I’ve been immersing myself in learning all that I can about strength training and how, as a personal trainer, I can help you reach your fitness goals. I’ve been shadowing personal trainers, talking to companies about partnerships/opportunities, working on projects for next year and reading any time I have a few minutes to spare.
This is what it feels like to DREAM BIG!
After talking about how much time you need to exercise I received emails with questions about other aspects of strength training. One of those questions was, “how may reps should I do?” I would love to say XYZ is the magic formula for your fitness success, but for maximum impact that’s not the case.
Let’s back up.
A repetition is one complete movement of a particular exercise and most of which involve concentric, isometric and eccentric muscle actions. For example, with a bicep curl, a single rep includes raising the dumbbell up against the direction of resistance (concentric contraction), pausing for a specific period of time (isometric hold) and then lowering the dumbbell with the direction of the resistance back to the starting position (eccentric action).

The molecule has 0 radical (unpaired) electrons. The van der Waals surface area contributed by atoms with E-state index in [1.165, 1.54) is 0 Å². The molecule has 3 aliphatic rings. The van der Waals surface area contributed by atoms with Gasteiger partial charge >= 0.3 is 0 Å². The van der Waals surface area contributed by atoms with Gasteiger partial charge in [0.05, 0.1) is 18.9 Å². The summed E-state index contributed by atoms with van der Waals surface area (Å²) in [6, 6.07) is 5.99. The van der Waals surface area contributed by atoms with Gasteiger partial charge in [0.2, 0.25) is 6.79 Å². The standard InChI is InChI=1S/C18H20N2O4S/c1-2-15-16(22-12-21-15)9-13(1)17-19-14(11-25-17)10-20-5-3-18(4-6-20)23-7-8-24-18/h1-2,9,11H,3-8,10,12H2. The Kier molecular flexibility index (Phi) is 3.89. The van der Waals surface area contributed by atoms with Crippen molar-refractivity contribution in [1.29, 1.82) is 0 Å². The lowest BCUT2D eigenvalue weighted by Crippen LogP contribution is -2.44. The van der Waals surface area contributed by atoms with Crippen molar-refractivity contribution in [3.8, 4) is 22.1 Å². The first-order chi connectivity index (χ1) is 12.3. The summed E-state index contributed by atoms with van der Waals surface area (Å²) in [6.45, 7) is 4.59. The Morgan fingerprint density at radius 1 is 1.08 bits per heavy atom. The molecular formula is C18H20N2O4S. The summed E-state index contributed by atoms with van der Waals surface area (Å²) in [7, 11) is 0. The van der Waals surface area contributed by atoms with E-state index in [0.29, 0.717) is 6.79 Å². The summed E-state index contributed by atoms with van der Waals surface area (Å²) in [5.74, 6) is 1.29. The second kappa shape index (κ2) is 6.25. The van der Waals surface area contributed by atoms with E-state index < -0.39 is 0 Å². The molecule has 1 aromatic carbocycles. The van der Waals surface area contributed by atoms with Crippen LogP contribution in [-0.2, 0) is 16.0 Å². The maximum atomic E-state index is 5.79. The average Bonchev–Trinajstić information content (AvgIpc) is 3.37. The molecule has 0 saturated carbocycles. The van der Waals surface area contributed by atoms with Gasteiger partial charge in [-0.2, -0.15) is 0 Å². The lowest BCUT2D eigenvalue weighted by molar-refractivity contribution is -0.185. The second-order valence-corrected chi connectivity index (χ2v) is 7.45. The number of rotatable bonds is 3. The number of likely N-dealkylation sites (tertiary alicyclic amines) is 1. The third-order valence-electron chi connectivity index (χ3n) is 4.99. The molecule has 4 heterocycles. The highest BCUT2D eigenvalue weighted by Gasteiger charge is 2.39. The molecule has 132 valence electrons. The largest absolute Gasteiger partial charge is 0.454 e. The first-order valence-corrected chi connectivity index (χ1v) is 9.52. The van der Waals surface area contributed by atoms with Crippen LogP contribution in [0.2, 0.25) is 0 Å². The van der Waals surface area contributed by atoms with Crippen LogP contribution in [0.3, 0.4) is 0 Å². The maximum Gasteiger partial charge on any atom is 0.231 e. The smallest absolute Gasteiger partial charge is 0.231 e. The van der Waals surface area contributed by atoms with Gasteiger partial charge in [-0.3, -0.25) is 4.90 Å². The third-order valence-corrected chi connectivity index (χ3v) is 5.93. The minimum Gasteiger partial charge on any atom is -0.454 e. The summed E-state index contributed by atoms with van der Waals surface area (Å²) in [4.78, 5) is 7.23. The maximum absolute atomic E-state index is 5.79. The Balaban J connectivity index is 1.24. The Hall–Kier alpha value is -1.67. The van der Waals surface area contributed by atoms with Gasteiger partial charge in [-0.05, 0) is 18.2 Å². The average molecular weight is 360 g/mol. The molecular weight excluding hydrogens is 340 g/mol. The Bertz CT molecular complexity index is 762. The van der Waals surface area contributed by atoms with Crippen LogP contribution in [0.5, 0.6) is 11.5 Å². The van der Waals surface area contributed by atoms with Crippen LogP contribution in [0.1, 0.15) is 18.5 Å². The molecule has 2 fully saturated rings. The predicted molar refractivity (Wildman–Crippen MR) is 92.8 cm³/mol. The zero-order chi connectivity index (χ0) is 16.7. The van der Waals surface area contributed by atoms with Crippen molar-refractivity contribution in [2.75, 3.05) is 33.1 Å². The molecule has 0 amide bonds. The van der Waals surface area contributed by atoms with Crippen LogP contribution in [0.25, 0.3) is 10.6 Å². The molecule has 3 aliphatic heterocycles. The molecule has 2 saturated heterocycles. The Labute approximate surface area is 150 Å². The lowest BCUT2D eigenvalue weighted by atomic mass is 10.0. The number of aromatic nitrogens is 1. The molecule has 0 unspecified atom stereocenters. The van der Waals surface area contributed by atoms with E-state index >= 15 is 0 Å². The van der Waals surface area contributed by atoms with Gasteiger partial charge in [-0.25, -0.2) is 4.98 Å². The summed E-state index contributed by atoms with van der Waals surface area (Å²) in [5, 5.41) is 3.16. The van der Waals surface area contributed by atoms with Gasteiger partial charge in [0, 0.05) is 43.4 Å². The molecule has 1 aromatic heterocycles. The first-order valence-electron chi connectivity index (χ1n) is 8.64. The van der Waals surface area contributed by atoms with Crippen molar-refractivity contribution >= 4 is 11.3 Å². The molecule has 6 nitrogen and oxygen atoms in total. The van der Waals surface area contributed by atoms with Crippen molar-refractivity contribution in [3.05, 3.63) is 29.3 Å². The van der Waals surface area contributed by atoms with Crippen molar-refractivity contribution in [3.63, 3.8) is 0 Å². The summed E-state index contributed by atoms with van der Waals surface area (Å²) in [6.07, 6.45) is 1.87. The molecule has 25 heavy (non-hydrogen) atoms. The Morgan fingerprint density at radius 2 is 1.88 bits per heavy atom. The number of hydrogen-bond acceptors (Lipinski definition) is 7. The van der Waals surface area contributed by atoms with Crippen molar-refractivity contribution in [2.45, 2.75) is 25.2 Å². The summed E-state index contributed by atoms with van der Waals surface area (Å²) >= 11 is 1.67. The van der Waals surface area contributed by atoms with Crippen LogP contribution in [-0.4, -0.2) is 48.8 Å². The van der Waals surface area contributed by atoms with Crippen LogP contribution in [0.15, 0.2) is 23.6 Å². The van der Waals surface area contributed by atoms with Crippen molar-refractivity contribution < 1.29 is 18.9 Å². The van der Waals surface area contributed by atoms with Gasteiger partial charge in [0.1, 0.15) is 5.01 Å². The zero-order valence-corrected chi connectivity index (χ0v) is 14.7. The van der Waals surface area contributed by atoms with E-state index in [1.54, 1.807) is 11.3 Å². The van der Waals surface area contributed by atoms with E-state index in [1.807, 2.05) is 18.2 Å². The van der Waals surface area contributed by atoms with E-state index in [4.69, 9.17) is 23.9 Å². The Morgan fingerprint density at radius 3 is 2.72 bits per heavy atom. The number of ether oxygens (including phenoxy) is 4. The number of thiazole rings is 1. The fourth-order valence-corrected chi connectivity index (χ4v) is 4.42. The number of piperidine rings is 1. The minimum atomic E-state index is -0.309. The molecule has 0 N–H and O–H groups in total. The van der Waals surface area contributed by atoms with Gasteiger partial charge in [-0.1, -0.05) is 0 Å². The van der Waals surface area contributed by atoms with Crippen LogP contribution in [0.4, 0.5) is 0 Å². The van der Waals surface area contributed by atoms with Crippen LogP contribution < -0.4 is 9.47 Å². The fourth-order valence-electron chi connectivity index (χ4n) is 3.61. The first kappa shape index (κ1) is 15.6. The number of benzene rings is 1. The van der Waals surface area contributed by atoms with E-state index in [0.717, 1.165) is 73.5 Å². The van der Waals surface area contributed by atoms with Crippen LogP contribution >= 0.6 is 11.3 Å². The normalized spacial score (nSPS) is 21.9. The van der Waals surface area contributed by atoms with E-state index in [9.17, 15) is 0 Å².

How many reps should you do?
That depends. The number of reps you perform should be based on fitness level, goals (do you want to lose fat or build muscle?), and intensity of the exercise. Taking into account these variables will prevent overtraining and yield specific results.
Low Repetitions (1-5)
This rep range allows you to use the heaviest weights, which puts your muscles under the highest amount of tension. This is the ideal rep range for building strength.
High Repetitions (11 or more)
This range requires your muscles to contract for long periods of time. This affects the muscle fibers that are the energy producing structures that burn fat AND lead to greater muscle endurance and cardiovascular fitness. Performing sets in this range has been shown to stimulate the greatest increase in fat burning hormones when compared to greater or fewer reps.
Medium Repetitions (6 to 10)
This range is a mix of high and low reps but at a medium level. Muscles are at a medium tension for a medium amount of time. A combination of high and low reps improves muscle strength and endurance. But, keep in mind, if you use this rep range only, you’re missing out on the greater levels of tension you get with low reps and the longer tension time with high reps.
Use these guidelines to find the rep range you need.
I would love to chat.
How do you decide how many reps to do? Do you routinely increase reps?
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